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V. Examples of Radical Philicity in Reactions of Carbohydrates

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    A. Hydrogen-atom abstraction

    The reactions shown in equations 4 and 5 illustrate the impor­tance of radical philicity in hy­dro­gen-abstraction reactions by showing that the nucleo­philic radical R· abstracts the elec­tron-de­ficient hydrogen atom attached to sulfur (eq 5) more rapidly than the electron-rich hydro­gen atom bonded to tin (eq 4).33–35 The differences in rate constants and enthalpies for these two reac­tions underscore the fact that radical philicity affects the stability of the transition-state struc­ture in a reac­tion but not the overall energy changes due to bond breaking and bond forma­tion.

    Comparing the three reactions pictured in Scheme 1 draws attention to the effect of radical philicity on hydrogen-atom abstraction from carbo­hy­drates. In each of these reactions the oxygen-cen­tered radical 22 either abstracts a deuterium atom from Bu3SnD to give the deuterated alco­hol 24, or it reacts internally with H-3 to generate the carbon-centered radical 23.36 After the radical 23 forms, it then abstracts a deu­terium atom for Bu3SnD to give the second reaction product (25). The relative amounts of products 24 and 25 provide a measure of external (deuterium) versus internal (hydrogen) abstrac­tion. As H‑3 becomes less electron rich, internal reaction (22\(\rightarrow\)23) becomes less com­pet­i­tive. External abstraction ­(22\(\rightarrow\)24), on the other hand, should not be notice­ably affected by changes in substituents at C-3. If, as expected, the transition states for the internal hydro­gen-abstraction reactions shown in Scheme 1 are early, these reactions support the idea that polarity matching has a critical role in deter­mining the favored reaction pathway for the radical 22.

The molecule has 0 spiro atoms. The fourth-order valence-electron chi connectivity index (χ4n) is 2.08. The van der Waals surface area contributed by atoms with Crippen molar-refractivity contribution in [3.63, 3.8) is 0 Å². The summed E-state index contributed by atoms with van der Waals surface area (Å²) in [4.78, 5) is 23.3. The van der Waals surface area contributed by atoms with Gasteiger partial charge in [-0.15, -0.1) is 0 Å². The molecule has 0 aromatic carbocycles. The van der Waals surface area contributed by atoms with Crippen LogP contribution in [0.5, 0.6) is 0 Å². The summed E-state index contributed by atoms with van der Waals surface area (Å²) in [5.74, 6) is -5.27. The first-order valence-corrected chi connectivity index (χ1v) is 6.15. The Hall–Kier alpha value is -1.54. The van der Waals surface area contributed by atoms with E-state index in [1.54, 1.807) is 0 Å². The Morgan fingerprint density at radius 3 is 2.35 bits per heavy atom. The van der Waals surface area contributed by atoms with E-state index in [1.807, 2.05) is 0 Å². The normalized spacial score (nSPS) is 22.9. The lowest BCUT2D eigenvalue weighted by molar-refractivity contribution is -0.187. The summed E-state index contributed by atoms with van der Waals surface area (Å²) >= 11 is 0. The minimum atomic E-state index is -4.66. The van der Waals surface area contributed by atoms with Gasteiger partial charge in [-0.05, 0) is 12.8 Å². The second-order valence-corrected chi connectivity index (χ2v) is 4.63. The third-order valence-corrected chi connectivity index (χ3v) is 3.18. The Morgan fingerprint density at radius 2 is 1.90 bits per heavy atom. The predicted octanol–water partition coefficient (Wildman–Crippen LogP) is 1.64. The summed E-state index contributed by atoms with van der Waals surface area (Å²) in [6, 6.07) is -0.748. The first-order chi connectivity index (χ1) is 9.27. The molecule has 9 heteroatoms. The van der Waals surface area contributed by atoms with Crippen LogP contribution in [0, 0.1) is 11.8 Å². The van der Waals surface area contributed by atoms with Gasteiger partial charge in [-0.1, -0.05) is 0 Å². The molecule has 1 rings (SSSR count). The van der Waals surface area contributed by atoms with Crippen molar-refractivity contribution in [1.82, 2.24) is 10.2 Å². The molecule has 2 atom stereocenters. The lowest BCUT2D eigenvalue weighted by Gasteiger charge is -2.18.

B. Radical Addition

    Pyranos-1-yl radicals add readily to electron-deficient, carbon-carbon double bonds but are much less reactive toward double bonds lacking electron-withdrawing substituents.37,38 A group of reactions that illustrates this difference in reactivity is found in Scheme 2.37 The ability of the pyran­os-1-yl radical 26 to add to the unsaturated compounds shown in Scheme 2 correlates with the reduction potentials of these com­pounds; that is, addition to com­pounds with less negative reduction potentials occurs more rapidly than addi­tion to compounds with more negative reduction potentials.37


    Since the reduction potential in a substituted alkene is a measure of the ease of introducing an electron into a π* orbital, this poten­tial becomes an indicator of energy-level positioning. When comparing two reduc­tion potent­ials, the less negative one has a lower energy level for the π* orbi­tal. Because this lower energy level causes the π* orbital (LUMO) to interact more effectively with the SOMO of the adding radical, transition-state stabilization due to frontier-orbital inter­action increases as the reduction potential for the substituted alkene becomes less negative (Figure 11).


    Although the addition of a nucleophilic radical to a π bond that is not electron-deficient is too slow to be observed in the reactions shown in Scheme 2, the situation changes when reactions become intramolecular. For π bonds that are 1,5- or 1,6-related to a radical center, intramolecular addi­tion can take place even if the π bond is not decidedly electron-deficient (Scheme 3).39 As far as overall reaction rate is concerned, forced, close proximity of the radical center to the π bond can compensate for a small transition-state sta­bil­i­zation caused by a large separation in energy levels of inter­acting, frontier orbitals.


    C. Polarity-Reversal Catalysis

    The philicity of radicals involved in hydrogen-abstraction reactions provides the basis for a phe­nomenon known as polarity-reversal catalysis.4,33–35,40 This type of catalysis, which is respon­sible for the effect that thiols have on the reactions of carbohydrate acetals and ethers, is discussed in Section III of Chapter 5 in Volume II.